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Home / NewTech / Is it really OK to eat food that's falling on the floor, even if it's in five seconds? – Technology News, Firstpost

Is it really OK to eat food that's falling on the floor, even if it's in five seconds? – Technology News, Firstpost



When you drop a piece of food on the floor, it's really OK to eat if you pick up within five seconds? This food is just a few seconds on the floor, dirt and germs.

While the "five-second rule" might not seem like the most pressing issue for "Research in my lab has become concerned with how food and food contact surfaces become contaminated."

 Is it really OK to eat food that's falling on the floor, even if it's in five seconds?

It's not still good. Sharon Sperry Bloom / Flickr,

So is the seconds on the floor the critical threshold that separate from edible morsel from a case of food poisoning? It's a bit more than that.

Where did the five-second rule come from?

Wondering if food is still OK to eat after it's been dropped on the floor is a pretty common experience. And it's probably not a new one either.

A well-known, but inaccurate, story about Julia Child may have contributed to this food myth. Some viewers of her cooking show, The French Chef, insist they saw Child drop lamb on the floor and picking it up, with the advice that they were alone in the kitchen, their guests would never know.

In fact it was a potato pancake, and it fell on the stovetop, not on the floor. saying "But you always pick it up and you're alone in the kitchen, who's going to see you?" But the misremembered story persists. [19659012]

It's harder to pin down the origins of the often-quoted five-second Rule, but a 2003 study reported that 70 percent of women and 56 percent of those surveyed were familiar with the five-second rule and that women were more likely to be on the floor.

So what

The earliest research report on the five-second rule is attributed to Jillian Clarke a high school student participating in a research apprenticeship at the University of Ill inois. Clarke and her colleague colleagues inoculated floor tiles with bacteria on a white background.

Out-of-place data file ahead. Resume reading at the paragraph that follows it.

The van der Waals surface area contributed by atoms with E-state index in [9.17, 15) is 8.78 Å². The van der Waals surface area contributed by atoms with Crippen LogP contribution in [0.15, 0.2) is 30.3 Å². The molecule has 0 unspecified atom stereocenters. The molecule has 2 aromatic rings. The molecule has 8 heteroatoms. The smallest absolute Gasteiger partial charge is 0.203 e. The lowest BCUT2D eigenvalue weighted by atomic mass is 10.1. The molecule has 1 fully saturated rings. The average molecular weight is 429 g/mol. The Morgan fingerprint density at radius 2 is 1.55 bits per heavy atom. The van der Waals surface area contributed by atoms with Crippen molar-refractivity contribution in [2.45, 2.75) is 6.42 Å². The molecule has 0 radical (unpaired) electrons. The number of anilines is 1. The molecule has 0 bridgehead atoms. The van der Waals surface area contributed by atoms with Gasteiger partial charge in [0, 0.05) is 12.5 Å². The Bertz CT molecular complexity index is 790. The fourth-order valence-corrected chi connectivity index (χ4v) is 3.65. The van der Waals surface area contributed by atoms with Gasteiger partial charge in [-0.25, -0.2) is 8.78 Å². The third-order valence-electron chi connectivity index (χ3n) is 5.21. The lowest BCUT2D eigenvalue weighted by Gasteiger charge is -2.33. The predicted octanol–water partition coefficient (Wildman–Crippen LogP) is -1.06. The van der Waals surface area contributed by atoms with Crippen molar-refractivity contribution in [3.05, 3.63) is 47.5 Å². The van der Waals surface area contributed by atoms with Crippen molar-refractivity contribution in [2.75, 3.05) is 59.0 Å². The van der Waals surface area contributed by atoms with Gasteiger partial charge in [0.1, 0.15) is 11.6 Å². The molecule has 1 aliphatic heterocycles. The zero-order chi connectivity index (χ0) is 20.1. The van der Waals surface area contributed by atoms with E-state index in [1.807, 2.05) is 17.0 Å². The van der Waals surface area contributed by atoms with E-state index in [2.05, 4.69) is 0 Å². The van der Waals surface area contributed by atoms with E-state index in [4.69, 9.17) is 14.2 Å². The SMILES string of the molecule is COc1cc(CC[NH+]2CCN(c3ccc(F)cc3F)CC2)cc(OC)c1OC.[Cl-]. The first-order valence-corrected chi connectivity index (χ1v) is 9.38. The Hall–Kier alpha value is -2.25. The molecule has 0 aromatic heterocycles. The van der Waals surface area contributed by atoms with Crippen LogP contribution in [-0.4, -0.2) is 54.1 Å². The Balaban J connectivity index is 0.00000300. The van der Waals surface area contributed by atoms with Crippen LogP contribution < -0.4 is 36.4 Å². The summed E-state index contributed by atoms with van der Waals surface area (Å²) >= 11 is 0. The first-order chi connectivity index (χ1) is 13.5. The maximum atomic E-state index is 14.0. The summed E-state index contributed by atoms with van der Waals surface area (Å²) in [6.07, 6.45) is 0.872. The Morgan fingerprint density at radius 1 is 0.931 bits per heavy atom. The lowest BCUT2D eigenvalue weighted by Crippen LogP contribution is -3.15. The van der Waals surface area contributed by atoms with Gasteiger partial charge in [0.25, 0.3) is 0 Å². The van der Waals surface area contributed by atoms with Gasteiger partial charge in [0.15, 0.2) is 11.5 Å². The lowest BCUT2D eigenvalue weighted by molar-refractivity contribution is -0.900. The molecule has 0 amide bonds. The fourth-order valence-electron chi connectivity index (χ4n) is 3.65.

In the year 2007, my lab at Clemson University published – the only peer-reviewed journal paper on this topic – in the Journal of Applied Microbiology .

To find out, inoculated squares of tile, carpet or wood with Salmonella. Five minutes after that, we placed either bologna or bread on the surface for five, 30 or 60 seconds, and then the amount of bacteria transferred to the food.

We found the exact amount of bacteria to be released on the surface of the cell for two, four, eight and 24 hours in contact with the contaminated surface – for a few seconds or for a whole minute. The total amount of bacteria on the surface has decreased, and this has decreased over time after initial inoculation. An ice cream cone sputters on the road. ” width=”1280″ height=”720″/>

An ice cream cone spits on the road.

So we found that the child made a difference as well. Carpets, for instance, seem to be better places to drop your food than wood or tile. When carpet was inoculated with Salmonella, less than 1 percent of the bacteria were transferred.

Last year, a study from Aston University in the UK used to be used in our study and found similar results Testing contact times of three and 30 seconds on similar surfaces.

Should you eat food that's falling on the floor?

From a food safety standpoint, if you have millions or more cells on a surface, 0.1 percent is still enough to make you sick. So, certain types of bacteria are extremely virulent, and it only takes a small amount to make you sick. For example, 10 cells or less of a particularly virulent strain of E. coli can cause severe illness and death in people with compromised immune systems.

And it's just dropping food on the floor that can lead to bacterial contamination. Bacteria are carried by various "media," which can include raw food, moist surfaces where bacteria have left, or our hands or skin from coughing or sneezing.

 Splat. Toast image credit: shutterstock

Splat. Toast image credit: shutterstock

Hands, foods and utensils can carry individual bacterial cells, colonies of cells or living cells in a protective film that provides protection. Biofilm communities can harbor bacteria and are very difficult to clean.

So the next time you consider eating dropped food, the odds are in your favor that you can eat that morsel and not get sick ,

Research (and common sense)

Paul Dawson Professor of Food Science , Clemson University

This article is republished from The Conversation under a Creative Commons license. Read the original article .

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